Why I Majored in English
Only where love and need are one,
and the work is play for mortal stakes,
Is the deed ever really done
For Heaven and the future’s sake.
Robert Frost, “Two Tramps in Mud Time”
I majored in English because C.S. Lewis and Paul Hayes told me to. As a pre-med/English major, Paul extolled to me the virtues of reading, analyzing, and writing about poems and stories as excellent preparation for any career. As my friend and roommate, Paul also pointed out what was obvious to him: I loved to read. Paul said that majoring in English (or “Lit,” as we called the degree at my college) would give me a chance to do something that he knew gave me great pleasure. About this same time (spring of my sophomore year) I was reading C.S. Lewis’s The Screwtape Letters, and when I got to Letter 13, I put the book down and breathed a prayer of joyful thanksgiving. In Letter 13, Screwtape castigates Wormwood for allowing his human patient “to read a book he really enjoyed.” From the satanic perspective, such innocent pleasure is a spiritual disaster. As Screwtape puts it,
the deepest likings and impulses of any man are the raw material, the starting point, with which the Enemy [God] has furnished him . . . Such things, I grant you, have nothing of virtue in them; but there is a sort of innocence and humility and self-forgetfulness about them which I distrust. The man who truly and disinterestedly enjoys any one thing in the world, for its own sake, and without caring two-pence what other people say about it, is by that very fact forearmed against our subtlest modes of attack.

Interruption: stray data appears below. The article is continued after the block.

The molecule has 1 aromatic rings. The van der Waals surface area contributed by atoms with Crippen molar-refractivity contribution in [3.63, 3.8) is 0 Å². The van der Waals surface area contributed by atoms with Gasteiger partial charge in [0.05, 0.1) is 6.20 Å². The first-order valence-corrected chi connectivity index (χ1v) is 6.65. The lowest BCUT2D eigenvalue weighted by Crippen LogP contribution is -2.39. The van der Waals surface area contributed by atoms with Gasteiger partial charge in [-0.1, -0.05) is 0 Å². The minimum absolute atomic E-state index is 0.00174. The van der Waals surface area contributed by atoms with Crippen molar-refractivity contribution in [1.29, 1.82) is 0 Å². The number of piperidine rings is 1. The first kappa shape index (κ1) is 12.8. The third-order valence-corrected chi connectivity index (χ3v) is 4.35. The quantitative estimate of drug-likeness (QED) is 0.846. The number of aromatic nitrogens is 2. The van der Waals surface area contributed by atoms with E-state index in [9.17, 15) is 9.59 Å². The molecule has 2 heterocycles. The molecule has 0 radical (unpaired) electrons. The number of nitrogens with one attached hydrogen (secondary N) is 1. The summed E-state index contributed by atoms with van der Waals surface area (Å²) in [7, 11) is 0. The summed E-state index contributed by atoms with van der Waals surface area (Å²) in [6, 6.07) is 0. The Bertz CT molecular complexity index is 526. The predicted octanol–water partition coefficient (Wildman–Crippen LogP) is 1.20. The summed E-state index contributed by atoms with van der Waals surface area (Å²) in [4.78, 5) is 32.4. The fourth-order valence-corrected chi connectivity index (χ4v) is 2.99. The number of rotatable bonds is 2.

What I found here in Letter 13 of Lewis’s Screwtape Letters was a Christian rationale for my declaring a major in English Literature: I enjoyed it. And because I also did relatively well in this subject, it began to appear as if God might be leading me, through acquired skills, through the support of my parents, as well as through my inclinations, to major in English Literature. To what end? To advance Christ’s Kingdom, which is what my Wheaton College professors (Leland Ryken, Joseph McClatchey, Beatrice Batson, Sharon Coolidge, Larry Woiwode, and Wayne Martindale) encouraged me to do. Yes, they affirmed my pleasure in reading, but they also encouraged (indeed, often insisted) that I be clear about my purpose. All my academic work—writing papers, explicating poems, reading novels—can and should be for Christ and His Kingdom.